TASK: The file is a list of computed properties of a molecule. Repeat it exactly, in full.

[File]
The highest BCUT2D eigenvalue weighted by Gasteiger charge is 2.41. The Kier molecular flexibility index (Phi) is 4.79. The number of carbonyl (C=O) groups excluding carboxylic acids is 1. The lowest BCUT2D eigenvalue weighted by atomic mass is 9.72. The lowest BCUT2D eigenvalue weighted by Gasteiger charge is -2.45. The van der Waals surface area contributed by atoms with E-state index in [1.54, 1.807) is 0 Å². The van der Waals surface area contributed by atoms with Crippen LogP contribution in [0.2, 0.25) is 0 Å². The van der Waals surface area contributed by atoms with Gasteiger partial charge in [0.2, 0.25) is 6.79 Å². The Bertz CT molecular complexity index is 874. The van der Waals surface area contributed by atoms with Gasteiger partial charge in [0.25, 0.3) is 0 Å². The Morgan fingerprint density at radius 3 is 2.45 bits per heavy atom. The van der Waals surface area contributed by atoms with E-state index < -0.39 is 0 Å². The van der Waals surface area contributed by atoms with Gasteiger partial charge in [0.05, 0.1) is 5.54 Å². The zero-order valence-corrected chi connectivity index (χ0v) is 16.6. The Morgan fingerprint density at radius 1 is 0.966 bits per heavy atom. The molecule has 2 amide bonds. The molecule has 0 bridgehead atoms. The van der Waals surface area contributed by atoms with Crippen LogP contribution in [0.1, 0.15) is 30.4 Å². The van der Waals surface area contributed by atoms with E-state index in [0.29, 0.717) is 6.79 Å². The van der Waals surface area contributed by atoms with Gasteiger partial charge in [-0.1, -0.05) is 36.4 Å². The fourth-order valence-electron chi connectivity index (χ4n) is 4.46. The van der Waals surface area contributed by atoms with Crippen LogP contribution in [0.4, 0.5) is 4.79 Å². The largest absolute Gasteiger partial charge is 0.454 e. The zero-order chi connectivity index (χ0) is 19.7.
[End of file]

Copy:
The highest BCUT2D eigenvalue weighted by Gasteiger charge is 2.41. The Kier molecular flexibility index (Phi) is 4.79. The number of carbonyl (C=O) groups excluding carboxylic acids is 1. The lowest BCUT2D eigenvalue weighted by atomic mass is 9.72. The lowest BCUT2D eigenvalue weighted by Gasteiger charge is -2.45. The van der Waals surface area contributed by atoms with E-state index in [1.54, 1.807) is 0 Å². The van der Waals surface area contributed by atoms with Crippen LogP contribution in [0.2, 0.25) is 0 Å². The van der Waals surface area contributed by atoms with Gasteiger partial charge in [0.2, 0.25) is 6.79 Å². The Bertz CT molecular complexity index is 874. The van der Waals surface area contributed by atoms with Gasteiger partial charge in [0.25, 0.3) is 0 Å². The Morgan fingerprint density at radius 3 is 2.45 bits per heavy atom. The van der Waals surface area contributed by atoms with E-state index < -0.39 is 0 Å². The van der Waals surface area contributed by atoms with Gasteiger partial charge in [0.05, 0.1) is 5.54 Å². The zero-order valence-corrected chi connectivity index (χ0v) is 16.6. The Morgan fingerprint density at radius 1 is 0.966 bits per heavy atom. The molecule has 2 amide bonds. The molecule has 0 bridgehead atoms. The van der Waals surface area contributed by atoms with Crippen LogP contribution in [0.1, 0.15) is 30.4 Å². The van der Waals surface area contributed by atoms with E-state index in [0.29, 0.717) is 6.79 Å². The van der Waals surface area contributed by atoms with Gasteiger partial charge in [-0.1, -0.05) is 36.4 Å². The fourth-order valence-electron chi connectivity index (χ4n) is 4.46. The van der Waals surface area contributed by atoms with Crippen LogP contribution in [0.4, 0.5) is 4.79 Å². The largest absolute Gasteiger partial charge is 0.454 e. The zero-order chi connectivity index (χ0) is 19.7.